misrepresent any material fact or circumstance during the mediation. If, for any reason, a party is unable to freely exercise self-determination, the mediator must cancel or postpone the mediation.
The mediator may provide information which the mediator is qualified by training or experience to provide, consistent with standards of impartiality and preserving the parties’ self determination. However, the mediator may not offer a personal or professional opinion intended to coerce the parties, decide the dispute, or direct a resolution of any issue. The mediator may point out possible outcomes of the case and discuss the merits of a claim or defense. The mediator may not offer a personal or professional opinion as to how the court in which the case has been filed will resolve the dispute.
When a mediator believes a party does not understand or appreciate how an agreement may
adversely affect legal rights or obligations, the mediator will advise that party of the right to seek independent legal counsel.
The mediator must maintain impartiality throughout mediation. Impartiality means freedom from favoritism or bias in word, action, and appearance, and includes a commitment to assist all parties and not any one side. The mediator must be patient, dignified, and courteous during mediation. The mediator must conduct mediation in an even-handed, balanced manner. The mediator must promote mutual respect among the parties throughout the mediation process, and encourage the parties to conduct themselves in a collaborative, non-coercive, and non-adversarial manner.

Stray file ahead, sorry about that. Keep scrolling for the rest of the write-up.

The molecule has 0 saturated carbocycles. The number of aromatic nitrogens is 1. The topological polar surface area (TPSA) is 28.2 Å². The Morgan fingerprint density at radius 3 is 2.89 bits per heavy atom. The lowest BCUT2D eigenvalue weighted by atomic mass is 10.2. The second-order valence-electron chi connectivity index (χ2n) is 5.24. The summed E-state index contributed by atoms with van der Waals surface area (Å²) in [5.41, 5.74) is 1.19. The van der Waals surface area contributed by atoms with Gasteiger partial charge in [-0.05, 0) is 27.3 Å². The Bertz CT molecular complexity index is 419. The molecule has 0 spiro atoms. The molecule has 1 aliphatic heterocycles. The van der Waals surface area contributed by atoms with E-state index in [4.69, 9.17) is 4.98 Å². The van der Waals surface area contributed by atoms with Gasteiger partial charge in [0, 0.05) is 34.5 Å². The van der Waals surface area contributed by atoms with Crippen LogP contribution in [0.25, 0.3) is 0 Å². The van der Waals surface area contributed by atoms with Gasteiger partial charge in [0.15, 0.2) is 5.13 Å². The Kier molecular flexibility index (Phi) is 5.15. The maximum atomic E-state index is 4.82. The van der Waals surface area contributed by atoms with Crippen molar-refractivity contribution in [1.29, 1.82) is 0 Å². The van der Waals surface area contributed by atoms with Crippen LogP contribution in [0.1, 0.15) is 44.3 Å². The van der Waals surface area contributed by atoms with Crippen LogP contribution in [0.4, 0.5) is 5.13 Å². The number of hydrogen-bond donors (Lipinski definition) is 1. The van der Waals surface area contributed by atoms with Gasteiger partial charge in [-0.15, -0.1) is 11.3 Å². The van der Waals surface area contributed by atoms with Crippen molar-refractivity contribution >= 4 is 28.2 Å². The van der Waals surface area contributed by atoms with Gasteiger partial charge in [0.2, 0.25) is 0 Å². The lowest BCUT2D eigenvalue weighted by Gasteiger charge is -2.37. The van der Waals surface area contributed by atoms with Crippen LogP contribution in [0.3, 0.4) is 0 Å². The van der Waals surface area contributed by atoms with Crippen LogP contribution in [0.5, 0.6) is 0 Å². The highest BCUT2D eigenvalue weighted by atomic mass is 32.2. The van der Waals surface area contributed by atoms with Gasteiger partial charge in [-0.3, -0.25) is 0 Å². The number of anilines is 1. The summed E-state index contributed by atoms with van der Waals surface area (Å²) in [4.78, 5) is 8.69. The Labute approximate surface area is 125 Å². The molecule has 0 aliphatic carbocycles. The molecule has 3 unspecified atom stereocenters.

The mediator may not mediate a matter which presents a conflict of interest, unless such conflict is voluntarily waived by all parties. A conflict of interest arises when any relationship between the mediator and the parties or the subject matter of the dispute compromises or appears to compromise the mediator’ s impartiality.
The mediator must maintain confidentiality in all information revealed during mediation except where disclosure is required by law. All oral or written communications in mediation are confidential and inadmissible as evidence in any subsequent legal proceeding, unless all parties agree otherwise. The reason for the rule is to encourage people to talk openly and honestly, without fear of something said in mediation being used against them.
The mediator is permitted to meet and speak privately with any participant and his or her
attorney. This usually happens when the mediator or an attorney or participant thinks it will help move the discussion toward a solution. This is called a “caucus.” Information obtained during caucus may not be revealed by the mediator to any other mediation participant without the consent of the disclosing party.